Wednesday, December 26, 2012

Quote of the Day

"[God] shows his freedom and lordship by discriminating between sinners, causing some to hear the gospel while others do not hear it, and moving some of those who hear it to repentance while leaving others in their unbelief, thus teaching his saints that he owes mercy to none and that it is entirely of his grace, not at all through their own effort, that they themselves have found life." - J.I. Packer

Thursday, December 20, 2012

Easy Believism and Semi-Pelagianism - By John Hendryx

J. I. Packer once rightly said, "sinners cannot obey the gospel, any more than the law, without renewal of heart."

So with that in mind the "easy believism" (no-lordship) folks have completely misunderstood the biblical concept of grace. They scoff at Lordship because they think it is regeneration by faith and works, all the while touting their self-generated faith. Fact is, if God has done a work of
grace in us, then faith and works (both equally impossible for man) will exist because it is God who is the author of both. Jesus is the "author and finisher of our faith."

"easy believism" is a doctrine that is pretty much a debate that came from certain groups of Dispensationalists who think that you could have prayed a prayer to accept Jesus 10 years ago and now have become a Buddhist monk ... but since you prayed that prayer, you are "once saved always saved" no matter what you are doing now. Reformed persons have ALWAYS believed in the biblical doctrine of the preservation of the saints, that is, that God will preserve his people and make them persevere to the end.

Second of all easy believism people embrace the false doctrine that faith is not a gift of God .. i.e. they reject the biblical teaching that faith springs from a renewed heart (John 6:63-65, 37). So easy believism actually ends up being a form of semi-pelagianism because they attribute their faith and repentance to their own wisdom, humility, sound judgment and good sense.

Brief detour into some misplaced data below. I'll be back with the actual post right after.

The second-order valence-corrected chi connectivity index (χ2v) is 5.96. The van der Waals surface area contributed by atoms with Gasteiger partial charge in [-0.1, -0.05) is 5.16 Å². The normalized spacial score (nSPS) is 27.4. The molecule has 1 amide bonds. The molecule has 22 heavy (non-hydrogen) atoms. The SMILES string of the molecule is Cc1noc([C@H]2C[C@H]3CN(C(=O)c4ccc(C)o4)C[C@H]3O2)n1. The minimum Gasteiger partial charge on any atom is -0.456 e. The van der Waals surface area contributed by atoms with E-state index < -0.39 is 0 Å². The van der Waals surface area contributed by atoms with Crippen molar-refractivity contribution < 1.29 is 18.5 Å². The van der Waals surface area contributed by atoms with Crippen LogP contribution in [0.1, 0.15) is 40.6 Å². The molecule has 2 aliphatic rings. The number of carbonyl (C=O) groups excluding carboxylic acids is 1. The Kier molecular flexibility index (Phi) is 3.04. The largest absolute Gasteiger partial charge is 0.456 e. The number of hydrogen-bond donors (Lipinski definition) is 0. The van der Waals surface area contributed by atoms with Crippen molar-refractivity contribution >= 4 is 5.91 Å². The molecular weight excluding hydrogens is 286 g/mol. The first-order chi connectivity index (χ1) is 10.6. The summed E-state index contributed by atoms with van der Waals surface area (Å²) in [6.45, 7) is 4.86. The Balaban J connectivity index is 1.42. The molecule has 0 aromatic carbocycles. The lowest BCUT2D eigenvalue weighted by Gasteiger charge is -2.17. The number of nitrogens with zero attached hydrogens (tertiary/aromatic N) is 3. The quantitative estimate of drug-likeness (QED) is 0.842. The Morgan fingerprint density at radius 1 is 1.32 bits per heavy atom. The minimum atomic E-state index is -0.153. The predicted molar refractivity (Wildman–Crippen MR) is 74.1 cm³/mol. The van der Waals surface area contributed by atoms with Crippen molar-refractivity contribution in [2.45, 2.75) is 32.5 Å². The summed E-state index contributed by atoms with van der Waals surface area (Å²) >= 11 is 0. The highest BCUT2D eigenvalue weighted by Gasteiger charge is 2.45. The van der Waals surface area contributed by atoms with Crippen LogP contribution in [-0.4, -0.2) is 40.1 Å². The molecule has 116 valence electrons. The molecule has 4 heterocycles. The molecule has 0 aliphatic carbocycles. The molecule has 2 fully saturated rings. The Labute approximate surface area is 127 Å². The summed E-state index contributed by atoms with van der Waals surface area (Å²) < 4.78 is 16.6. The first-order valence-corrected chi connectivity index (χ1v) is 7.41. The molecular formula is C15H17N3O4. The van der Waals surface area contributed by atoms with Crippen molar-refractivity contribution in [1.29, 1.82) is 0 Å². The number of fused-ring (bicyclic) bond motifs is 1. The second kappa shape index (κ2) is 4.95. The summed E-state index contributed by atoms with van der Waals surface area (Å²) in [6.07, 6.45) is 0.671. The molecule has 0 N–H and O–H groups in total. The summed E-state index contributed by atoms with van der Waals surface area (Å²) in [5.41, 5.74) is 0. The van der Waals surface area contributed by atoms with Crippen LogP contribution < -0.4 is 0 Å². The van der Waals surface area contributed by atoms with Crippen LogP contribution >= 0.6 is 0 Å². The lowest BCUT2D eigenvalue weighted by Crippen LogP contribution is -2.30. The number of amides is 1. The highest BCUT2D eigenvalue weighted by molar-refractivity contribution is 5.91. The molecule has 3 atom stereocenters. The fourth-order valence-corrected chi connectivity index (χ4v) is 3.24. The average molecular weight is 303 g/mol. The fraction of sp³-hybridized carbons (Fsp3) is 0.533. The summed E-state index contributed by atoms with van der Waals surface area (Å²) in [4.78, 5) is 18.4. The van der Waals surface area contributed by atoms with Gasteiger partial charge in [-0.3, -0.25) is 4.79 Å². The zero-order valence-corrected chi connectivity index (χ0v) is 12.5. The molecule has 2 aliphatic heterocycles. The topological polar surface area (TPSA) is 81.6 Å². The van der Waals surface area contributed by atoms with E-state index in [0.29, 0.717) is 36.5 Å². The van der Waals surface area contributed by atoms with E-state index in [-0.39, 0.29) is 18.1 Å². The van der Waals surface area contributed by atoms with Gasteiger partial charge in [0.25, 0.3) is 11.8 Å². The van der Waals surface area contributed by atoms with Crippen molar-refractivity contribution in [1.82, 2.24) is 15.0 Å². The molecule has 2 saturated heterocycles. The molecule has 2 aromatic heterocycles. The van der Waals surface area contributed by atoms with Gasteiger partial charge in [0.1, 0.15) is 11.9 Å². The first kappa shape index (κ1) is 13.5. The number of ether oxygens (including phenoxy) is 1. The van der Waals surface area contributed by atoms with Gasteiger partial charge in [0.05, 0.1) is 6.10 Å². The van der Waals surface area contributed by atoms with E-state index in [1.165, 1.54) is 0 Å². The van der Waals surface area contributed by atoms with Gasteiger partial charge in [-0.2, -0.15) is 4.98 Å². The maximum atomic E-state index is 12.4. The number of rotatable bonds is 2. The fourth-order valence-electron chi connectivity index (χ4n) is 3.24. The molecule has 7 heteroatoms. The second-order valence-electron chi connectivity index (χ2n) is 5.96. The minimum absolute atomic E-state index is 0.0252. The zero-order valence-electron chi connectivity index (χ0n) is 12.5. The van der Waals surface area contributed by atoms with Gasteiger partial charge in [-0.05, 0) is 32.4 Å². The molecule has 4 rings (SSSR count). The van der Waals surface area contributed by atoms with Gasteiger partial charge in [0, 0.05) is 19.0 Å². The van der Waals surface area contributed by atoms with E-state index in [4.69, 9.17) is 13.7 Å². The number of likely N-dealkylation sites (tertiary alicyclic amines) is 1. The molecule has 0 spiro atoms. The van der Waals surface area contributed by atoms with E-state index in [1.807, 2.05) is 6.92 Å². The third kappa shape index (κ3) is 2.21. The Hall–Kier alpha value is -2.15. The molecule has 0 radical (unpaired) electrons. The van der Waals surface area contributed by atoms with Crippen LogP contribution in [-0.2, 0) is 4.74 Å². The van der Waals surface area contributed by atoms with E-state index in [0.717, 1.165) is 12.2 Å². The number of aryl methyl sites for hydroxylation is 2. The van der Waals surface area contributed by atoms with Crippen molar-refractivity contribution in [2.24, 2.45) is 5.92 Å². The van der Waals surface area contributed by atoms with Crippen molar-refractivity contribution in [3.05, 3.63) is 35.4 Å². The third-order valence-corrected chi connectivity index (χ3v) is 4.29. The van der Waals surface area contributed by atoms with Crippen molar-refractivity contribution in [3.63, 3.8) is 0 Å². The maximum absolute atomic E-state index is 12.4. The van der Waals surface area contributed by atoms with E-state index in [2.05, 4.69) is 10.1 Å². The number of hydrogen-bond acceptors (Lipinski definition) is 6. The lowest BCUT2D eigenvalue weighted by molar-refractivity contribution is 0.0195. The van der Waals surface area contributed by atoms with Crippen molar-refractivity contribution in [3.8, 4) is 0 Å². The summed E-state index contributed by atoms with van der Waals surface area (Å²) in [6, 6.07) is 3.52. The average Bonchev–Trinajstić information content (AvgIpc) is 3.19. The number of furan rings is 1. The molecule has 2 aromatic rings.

Also as John MacArthur has noted, "grace is not merely God's response to the sinner's initiative. Quite the opposite. Because He is gracious, God takes the initiative, drawing the sinner (John 6:44, 65), granting repentance (Acts 3:26; 5:31; 11:18), and awakening the heart to faith (Acts 13:48; 16:14). Every aspect of the believer's response--conviction, repentance, and faith--is the result of God's gracious work in the heart. "For by grace you have been saved through faith, and that not of yourselves; it is the gift of God" (Ephesians 2:8).

The easy believism folks reject the above idea of "grace-wrought faith" outright ... so it could not be further from what the Reformed tradition believes. Easy believism is a self-generated faith, apart form the grace of God, which makes it semi-pelagian at best.

The Bible declares that Belief (or faith) is not difficult but IMPOSSIBLE for the natural man. So the opposite of easy faith is not "difficult", but much more; an act that the natural man is utterly morally impotent to carry out. So those who think faith is "easy" or "difficult" are both wrong, according to the Bible. If someone thinks faith is "easy" or even possible, apart from grace, then they do not understand our condition as human beings or our real need of grace.

Those who think faith is something easy are making the same mistake as those who think good works save. Both are trusting in some self-generated meritorious act, rather than Christ alone who provides everything we need for salvation, including a new heart to believe and obey.

Courtesy of Reformation Theology

Wednesday, December 19, 2012

A Life Lesson from America’s Pastime by Harry Reeder

One blessing of participating in sports is that it provides an amazing training ground for life. Last year “America’s Pastime” provided a near perfect example of grace in action.

Armando Galarraga, a pitcher for the Detroit Tigers, was having a tough season. In fact, he was on the verge of being sent back to the Minor Leagues. Given one more starting assignment, he pitched 8 flawless innings and stood only three outs away from the rare and coveted “perfect game.” With only two outs to go, the next batter hit a groundball fielded by the first baseman who tossed it to Galarraga as he covered first base. This play, like the entire game up to that point, was worked to perfection – except the umpire called the runner safe, who was obviously out. Galarraga simply smiled. It was a smile which conveyed, as one sports writer said, “a hope that the umpire was right because it sure seemed as if he was wrong.” The instant replay showed the runner was out and the umpire, Jim Joyce, was wrong. The obligatory and expected anger of the manager, team and crowd descended upon the arbiter, the Umpire Jim Joyce, except for one person – Galarraga. After the game while the media attempted to bait him into an angry response of condemning the umpire who made the bad call, Galarraga again simply smiled and softly said, “we all make mistakes.”